There are just some times when the best tool for the job is a well-sharpened wood chisel. Whether cutting a joint, trimming a plug or doing any number of other tasks, these descendants of some of the most ancient woodworking tools can be some of the most versatile multitaskers in the shop.
Here’s my collection, spread out for your viewing pleasure. From the waaay back row:
A 2 1/2″ slick. This was an eBay score. The iron was found in a barn in upstate New York, so I had to fit a handle to it. I made this one out of maple in the shop. Once I figured out how to sharpen it the right way (It’s enormous), it can pare very fine shavings off of even the trickiest boards.
The middle pack, from left to right, includes:
A set of Pinnacle chisels from 1/4″ to 1 1/2″. I traded a drill press mortising attachment for these beauties. The handles are very comfortable, and I’m in the process of getting them honed for regular use. The only knock is that they are a little narrower than advertised… not critical unless I’m cutting joints.
A set of Marples Blue Chip chisels from 1/4″ to 1″. These are my work horses in the shop – the ones I reach for first. Got the 1″, 3/4″ and 1/2″ ones as a set, then added on the 3/8″ and 1/4″ later to round out the set.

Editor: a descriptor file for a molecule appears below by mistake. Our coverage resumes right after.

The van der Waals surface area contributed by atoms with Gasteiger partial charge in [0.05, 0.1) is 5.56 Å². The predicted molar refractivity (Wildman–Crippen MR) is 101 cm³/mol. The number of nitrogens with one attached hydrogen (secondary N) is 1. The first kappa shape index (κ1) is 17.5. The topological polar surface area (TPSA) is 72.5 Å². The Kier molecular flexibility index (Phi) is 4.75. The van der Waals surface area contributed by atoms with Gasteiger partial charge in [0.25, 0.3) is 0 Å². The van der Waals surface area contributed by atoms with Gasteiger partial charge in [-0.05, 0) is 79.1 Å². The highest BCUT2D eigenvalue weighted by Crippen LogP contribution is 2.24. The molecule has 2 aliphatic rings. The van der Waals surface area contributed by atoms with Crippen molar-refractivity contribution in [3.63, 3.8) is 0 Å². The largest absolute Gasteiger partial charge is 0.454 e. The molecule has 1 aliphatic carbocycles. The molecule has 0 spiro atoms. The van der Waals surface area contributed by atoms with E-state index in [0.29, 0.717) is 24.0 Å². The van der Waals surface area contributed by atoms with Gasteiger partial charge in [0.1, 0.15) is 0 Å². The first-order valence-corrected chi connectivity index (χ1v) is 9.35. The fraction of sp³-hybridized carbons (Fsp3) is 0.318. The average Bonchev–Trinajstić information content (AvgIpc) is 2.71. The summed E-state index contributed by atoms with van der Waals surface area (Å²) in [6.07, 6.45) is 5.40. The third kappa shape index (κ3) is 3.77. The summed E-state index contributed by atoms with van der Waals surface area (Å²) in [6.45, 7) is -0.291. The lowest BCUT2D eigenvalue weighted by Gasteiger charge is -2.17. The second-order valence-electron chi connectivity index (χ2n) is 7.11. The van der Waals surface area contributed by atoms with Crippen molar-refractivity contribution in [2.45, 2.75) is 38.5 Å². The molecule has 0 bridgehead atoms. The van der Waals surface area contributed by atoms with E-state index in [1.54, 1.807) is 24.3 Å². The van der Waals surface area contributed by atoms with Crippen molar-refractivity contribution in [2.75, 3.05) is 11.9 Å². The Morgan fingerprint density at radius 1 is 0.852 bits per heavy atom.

The two on the extreme left of that middle row are a pair of ‘pound puppies’ I found at eBay. Dirt cheap, they are two old Buck Brothers chisels – 1 1/2″ and 1 1/4″ size. I sharpened them, and they work very well.
In the front row from left to right, I’ll start with the three Lee Valley Crank Neck chisels. Sometimes, you need that little offset bend to get a little bit of glue out of a corner. These chisels fill the bill. They are kinda small, but they work well. I have a left and right skew, as well as a square nosed one.
The middle chisels are my pride and joy. These are a set of Japanese chisels I got from a friend. They belonged to his dad, a respected architect in Osaka, Japan, and my buddy was keeping them in an old coffee can in his garage. I have them honed razor sharp, and use them for light chopping and some paring work.
The last two chisels were given to me as a birthday gift. They are a pair of right and left skew chisels from Lee Valley. For those really odd jobs, they work out well. I’m sure I’ll end up using them more and more as I continue to build.